The article points out that none of these accounts can be verified, but argues that the modern toque was brought into the kitchen by Carême, who was “said to have been inspired to change his floppy, beret style cap when he saw a woman wearing stiff, white hat on the street one day.” He then returned to his own kitchen to slip the cardboard into his cap.
According to the Auguste Escoffier School of Culinary Arts, “the chef’s hat came about as a way to keep hair out of food and maintain hygiene and cleanliness in the kitchen. According to one origin story, King Henry VIII supposedly beheaded a chef after finding a hair in his meal, so all the chefs after him were ordered to wear a hat while cooking.”
Today, the CIA points out that while pleated toques are usually 8 inches high, chefs who are authority figures in the kitchen can wear them up to 10 or 12 inches in height.
But where did people hear about the legend of the eggs first? Bon Appetit went to Auguste Escoffier’s 1903 Guide Culinaire, considered to be the bible of French cooking, and found no mention of the egg legend, though they did find more than a hundred egg recipes.
They also looked through the thousand-plus pages of the French cuisine encyclopedia, Larousse Gastronomique, but to no avail. Bon Appetit also spoke to renowned chef, author, and culinary educator Jacques Pepin, who told them, "I'm familiar with the French adage that says the hundred folds represents one hundred ways to cook an egg, but I'm not sure where it comes from. I think that the egg is probably one of the greatest foods that we can have in the kitchen, whether we cook it by itself or combine it into a souffle or custard, or other type of thing. For me, I can't live without eggs."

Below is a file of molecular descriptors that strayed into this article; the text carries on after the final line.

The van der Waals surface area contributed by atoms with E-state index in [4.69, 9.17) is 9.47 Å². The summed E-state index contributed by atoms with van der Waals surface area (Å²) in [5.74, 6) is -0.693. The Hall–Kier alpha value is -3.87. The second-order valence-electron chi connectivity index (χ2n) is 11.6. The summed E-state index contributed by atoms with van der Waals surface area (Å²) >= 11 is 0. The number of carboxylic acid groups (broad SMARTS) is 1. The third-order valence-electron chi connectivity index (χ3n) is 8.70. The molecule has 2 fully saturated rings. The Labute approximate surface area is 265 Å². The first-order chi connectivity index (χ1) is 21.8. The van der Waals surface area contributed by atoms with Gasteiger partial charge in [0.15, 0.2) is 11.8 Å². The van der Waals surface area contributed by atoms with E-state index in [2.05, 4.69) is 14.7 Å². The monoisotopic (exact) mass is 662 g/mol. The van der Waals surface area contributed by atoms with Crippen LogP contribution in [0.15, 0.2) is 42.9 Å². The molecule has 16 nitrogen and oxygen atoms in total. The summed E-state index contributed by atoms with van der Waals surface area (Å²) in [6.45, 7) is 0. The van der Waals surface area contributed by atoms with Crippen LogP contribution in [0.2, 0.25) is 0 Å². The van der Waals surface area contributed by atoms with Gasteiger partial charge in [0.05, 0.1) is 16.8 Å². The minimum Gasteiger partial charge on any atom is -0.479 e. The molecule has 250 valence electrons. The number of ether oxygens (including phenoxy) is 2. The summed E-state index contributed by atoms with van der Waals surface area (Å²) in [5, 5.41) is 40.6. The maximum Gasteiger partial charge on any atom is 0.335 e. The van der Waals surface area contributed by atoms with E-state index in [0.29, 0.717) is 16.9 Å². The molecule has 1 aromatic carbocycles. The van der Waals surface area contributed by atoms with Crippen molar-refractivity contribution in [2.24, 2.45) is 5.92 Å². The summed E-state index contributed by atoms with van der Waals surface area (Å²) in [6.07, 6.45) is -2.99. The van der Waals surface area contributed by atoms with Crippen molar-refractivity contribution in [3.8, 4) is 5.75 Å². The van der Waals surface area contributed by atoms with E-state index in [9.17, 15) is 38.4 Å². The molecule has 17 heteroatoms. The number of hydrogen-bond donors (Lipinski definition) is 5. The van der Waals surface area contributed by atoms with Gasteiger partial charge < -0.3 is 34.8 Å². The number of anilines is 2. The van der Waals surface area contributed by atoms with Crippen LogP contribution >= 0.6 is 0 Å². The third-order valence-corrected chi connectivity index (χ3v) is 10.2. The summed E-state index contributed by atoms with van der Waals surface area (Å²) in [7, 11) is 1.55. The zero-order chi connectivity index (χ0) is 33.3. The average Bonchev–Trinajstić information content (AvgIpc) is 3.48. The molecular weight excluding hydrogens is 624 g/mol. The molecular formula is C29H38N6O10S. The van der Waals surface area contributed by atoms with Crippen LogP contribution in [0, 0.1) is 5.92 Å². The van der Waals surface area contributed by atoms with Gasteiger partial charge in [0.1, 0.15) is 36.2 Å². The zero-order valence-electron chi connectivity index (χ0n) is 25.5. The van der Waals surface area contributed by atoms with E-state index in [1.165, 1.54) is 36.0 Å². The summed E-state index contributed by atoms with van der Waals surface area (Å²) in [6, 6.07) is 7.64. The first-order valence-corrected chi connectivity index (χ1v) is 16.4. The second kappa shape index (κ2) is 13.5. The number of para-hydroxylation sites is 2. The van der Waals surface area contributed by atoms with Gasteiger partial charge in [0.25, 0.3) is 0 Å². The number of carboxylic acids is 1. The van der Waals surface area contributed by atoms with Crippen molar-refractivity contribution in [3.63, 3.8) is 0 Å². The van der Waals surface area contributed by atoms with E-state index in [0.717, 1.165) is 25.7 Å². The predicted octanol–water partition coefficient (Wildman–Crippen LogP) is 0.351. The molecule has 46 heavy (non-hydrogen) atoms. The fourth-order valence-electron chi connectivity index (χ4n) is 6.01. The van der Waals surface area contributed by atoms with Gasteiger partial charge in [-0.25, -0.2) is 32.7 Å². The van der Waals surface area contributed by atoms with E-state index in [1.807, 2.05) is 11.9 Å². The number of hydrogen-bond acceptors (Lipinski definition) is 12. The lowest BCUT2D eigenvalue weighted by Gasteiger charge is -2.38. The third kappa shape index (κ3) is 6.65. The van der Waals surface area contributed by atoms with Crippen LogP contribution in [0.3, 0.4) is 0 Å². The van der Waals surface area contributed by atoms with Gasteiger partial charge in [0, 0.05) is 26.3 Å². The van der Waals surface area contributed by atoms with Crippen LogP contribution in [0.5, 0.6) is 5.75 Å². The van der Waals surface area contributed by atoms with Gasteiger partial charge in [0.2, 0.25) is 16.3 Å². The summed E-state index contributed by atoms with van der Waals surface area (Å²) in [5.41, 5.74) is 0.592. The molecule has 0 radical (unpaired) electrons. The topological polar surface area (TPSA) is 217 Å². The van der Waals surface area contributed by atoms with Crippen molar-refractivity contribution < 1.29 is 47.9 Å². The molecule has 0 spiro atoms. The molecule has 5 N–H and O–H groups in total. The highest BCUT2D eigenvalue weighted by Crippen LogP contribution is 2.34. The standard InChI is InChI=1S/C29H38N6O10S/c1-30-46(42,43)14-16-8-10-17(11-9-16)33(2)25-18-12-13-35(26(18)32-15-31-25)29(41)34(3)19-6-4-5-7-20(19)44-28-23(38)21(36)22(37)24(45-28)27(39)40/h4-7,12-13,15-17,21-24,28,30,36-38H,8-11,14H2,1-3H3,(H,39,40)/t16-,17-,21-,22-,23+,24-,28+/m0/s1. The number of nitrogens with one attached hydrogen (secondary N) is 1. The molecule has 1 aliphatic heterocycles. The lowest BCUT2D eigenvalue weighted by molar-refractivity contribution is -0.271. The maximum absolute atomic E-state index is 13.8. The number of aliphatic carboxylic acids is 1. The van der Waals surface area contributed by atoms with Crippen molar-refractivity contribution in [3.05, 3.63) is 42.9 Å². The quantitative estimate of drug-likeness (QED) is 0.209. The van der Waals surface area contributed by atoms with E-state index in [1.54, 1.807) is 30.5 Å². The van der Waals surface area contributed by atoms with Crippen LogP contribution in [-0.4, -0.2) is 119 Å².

French chef Alain Ducasse also had no answers for Bon Appetit but said eggs are “indispensable” to cooking.
We reached out to a number of experts and academics, as well as the CIA. We will update this article as we hear back.
Maryann Tebben, Director of the Center for Food Studies and professor of French at Bard College, told us that she had not looked into the story before, and due to the lack of evidence surrounding it, she argued it was “simply a story that has been passed down by chefs since the modern toque took hold.”
Tebben also added that “it seems hard to believe that there are really 100 folds in the toque!” Sharing a photograph of one of her cookbooks featuring French chef Paul Bocuse on the cover wearing “an impressively tall toque,” she counted around 25 visible pleats on the front side of it alone.
However, toques have all kinds of designs, and some of them could conceivably have a hundred pleats, based on photographs we came across.
Bon Appetit’s investigation went nowhere, and they concluded with a “Let's not let truth get in the way of a good saying. The main point is that eggs are versatile and wonderful.”
Our search continues. If you have any relevant sources about the origins of the relationship between egg preparation and the number of pleats in a chef’s hat, or toque, let us know.